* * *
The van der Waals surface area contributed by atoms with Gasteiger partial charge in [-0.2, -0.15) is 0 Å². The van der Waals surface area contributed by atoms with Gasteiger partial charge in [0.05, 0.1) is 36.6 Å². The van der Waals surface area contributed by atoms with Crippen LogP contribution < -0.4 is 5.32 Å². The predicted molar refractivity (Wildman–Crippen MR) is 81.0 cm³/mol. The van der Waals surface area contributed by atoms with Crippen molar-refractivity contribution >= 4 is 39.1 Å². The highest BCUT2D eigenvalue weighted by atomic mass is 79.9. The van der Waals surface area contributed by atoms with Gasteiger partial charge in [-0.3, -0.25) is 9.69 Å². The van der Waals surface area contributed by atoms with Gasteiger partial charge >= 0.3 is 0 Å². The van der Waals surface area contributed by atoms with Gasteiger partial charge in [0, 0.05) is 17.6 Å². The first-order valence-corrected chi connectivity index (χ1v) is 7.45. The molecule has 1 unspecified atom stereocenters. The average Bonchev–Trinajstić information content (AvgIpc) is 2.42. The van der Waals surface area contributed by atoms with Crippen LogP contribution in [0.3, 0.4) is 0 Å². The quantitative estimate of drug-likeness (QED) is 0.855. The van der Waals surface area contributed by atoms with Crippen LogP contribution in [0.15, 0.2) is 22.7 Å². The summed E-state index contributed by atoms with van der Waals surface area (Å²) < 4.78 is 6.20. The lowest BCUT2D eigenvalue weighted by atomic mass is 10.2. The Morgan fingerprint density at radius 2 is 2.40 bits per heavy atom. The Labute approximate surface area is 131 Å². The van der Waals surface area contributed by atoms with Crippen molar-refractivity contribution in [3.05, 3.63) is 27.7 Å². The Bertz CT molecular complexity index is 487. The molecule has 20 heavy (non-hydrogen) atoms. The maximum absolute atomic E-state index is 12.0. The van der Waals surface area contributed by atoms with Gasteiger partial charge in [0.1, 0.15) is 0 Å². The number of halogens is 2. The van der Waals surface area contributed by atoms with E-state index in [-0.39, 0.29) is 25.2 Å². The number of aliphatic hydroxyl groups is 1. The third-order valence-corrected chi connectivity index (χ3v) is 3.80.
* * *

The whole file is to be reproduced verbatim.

The van der Waals surface area contributed by atoms with Gasteiger partial charge in [-0.2, -0.15) is 0 Å². The van der Waals surface area contributed by atoms with Gasteiger partial charge in [0.05, 0.1) is 36.6 Å². The van der Waals surface area contributed by atoms with Crippen LogP contribution < -0.4 is 5.32 Å². The predicted molar refractivity (Wildman–Crippen MR) is 81.0 cm³/mol. The van der Waals surface area contributed by atoms with Crippen molar-refractivity contribution >= 4 is 39.1 Å². The highest BCUT2D eigenvalue weighted by atomic mass is 79.9. The van der Waals surface area contributed by atoms with Gasteiger partial charge in [-0.3, -0.25) is 9.69 Å². The van der Waals surface area contributed by atoms with Gasteiger partial charge >= 0.3 is 0 Å². The van der Waals surface area contributed by atoms with Gasteiger partial charge in [0, 0.05) is 17.6 Å². The first-order valence-corrected chi connectivity index (χ1v) is 7.45. The molecule has 1 unspecified atom stereocenters. The average Bonchev–Trinajstić information content (AvgIpc) is 2.42. The van der Waals surface area contributed by atoms with Crippen LogP contribution in [0.3, 0.4) is 0 Å². The quantitative estimate of drug-likeness (QED) is 0.855. The van der Waals surface area contributed by atoms with Crippen LogP contribution in [0.15, 0.2) is 22.7 Å². The summed E-state index contributed by atoms with van der Waals surface area (Å²) < 4.78 is 6.20. The lowest BCUT2D eigenvalue weighted by atomic mass is 10.2. The Morgan fingerprint density at radius 2 is 2.40 bits per heavy atom. The Labute approximate surface area is 131 Å². The van der Waals surface area contributed by atoms with Crippen molar-refractivity contribution in [3.05, 3.63) is 27.7 Å². The Bertz CT molecular complexity index is 487. The molecule has 20 heavy (non-hydrogen) atoms. The maximum absolute atomic E-state index is 12.0. The van der Waals surface area contributed by atoms with Gasteiger partial charge in [0.1, 0.15) is 0 Å². The number of halogens is 2. The van der Waals surface area contributed by atoms with E-state index in [-0.39, 0.29) is 25.2 Å². The number of aliphatic hydroxyl groups is 1. The third-order valence-corrected chi connectivity index (χ3v) is 3.80.